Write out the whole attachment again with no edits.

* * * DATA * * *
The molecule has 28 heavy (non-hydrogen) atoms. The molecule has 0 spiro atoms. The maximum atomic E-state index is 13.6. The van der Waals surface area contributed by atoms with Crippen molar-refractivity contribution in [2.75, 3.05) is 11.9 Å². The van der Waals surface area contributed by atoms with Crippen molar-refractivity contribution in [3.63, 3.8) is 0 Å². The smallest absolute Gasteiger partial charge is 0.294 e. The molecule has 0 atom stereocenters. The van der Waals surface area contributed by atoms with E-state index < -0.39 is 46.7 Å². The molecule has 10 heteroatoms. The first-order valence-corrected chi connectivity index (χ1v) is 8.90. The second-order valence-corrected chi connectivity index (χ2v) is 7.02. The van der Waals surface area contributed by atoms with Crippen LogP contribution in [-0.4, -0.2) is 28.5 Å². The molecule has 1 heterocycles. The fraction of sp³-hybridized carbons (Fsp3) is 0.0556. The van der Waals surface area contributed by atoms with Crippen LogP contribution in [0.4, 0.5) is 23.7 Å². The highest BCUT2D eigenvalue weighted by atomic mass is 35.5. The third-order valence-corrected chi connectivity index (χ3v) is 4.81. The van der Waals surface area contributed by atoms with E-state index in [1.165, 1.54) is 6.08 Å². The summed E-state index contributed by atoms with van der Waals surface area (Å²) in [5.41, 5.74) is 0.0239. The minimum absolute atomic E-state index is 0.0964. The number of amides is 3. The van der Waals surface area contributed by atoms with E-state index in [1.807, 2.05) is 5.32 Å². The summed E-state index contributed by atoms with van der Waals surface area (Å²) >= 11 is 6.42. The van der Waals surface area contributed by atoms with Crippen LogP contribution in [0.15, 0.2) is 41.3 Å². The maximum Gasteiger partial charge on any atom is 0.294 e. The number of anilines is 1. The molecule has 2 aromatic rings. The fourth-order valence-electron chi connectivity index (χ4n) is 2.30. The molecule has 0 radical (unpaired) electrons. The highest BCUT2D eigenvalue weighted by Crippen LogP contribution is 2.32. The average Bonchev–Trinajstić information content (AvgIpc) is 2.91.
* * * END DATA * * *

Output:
The molecule has 28 heavy (non-hydrogen) atoms. The molecule has 0 spiro atoms. The maximum atomic E-state index is 13.6. The van der Waals surface area contributed by atoms with Crippen molar-refractivity contribution in [2.75, 3.05) is 11.9 Å². The van der Waals surface area contributed by atoms with Crippen molar-refractivity contribution in [3.63, 3.8) is 0 Å². The smallest absolute Gasteiger partial charge is 0.294 e. The molecule has 0 atom stereocenters. The van der Waals surface area contributed by atoms with E-state index < -0.39 is 46.7 Å². The molecule has 10 heteroatoms. The first-order valence-corrected chi connectivity index (χ1v) is 8.90. The second-order valence-corrected chi connectivity index (χ2v) is 7.02. The van der Waals surface area contributed by atoms with Crippen LogP contribution in [-0.4, -0.2) is 28.5 Å². The molecule has 1 heterocycles. The fraction of sp³-hybridized carbons (Fsp3) is 0.0556. The van der Waals surface area contributed by atoms with Crippen LogP contribution in [0.4, 0.5) is 23.7 Å². The highest BCUT2D eigenvalue weighted by atomic mass is 35.5. The third-order valence-corrected chi connectivity index (χ3v) is 4.81. The van der Waals surface area contributed by atoms with E-state index in [1.165, 1.54) is 6.08 Å². The summed E-state index contributed by atoms with van der Waals surface area (Å²) in [5.41, 5.74) is 0.0239. The minimum absolute atomic E-state index is 0.0964. The number of amides is 3. The van der Waals surface area contributed by atoms with E-state index in [1.807, 2.05) is 5.32 Å². The summed E-state index contributed by atoms with van der Waals surface area (Å²) >= 11 is 6.42. The van der Waals surface area contributed by atoms with Crippen LogP contribution in [0.15, 0.2) is 41.3 Å². The maximum Gasteiger partial charge on any atom is 0.294 e. The number of anilines is 1. The molecule has 2 aromatic rings. The fourth-order valence-electron chi connectivity index (χ4n) is 2.30. The molecule has 0 radical (unpaired) electrons. The highest BCUT2D eigenvalue weighted by Crippen LogP contribution is 2.32. The average Bonchev–Trinajstić information content (AvgIpc) is 2.91.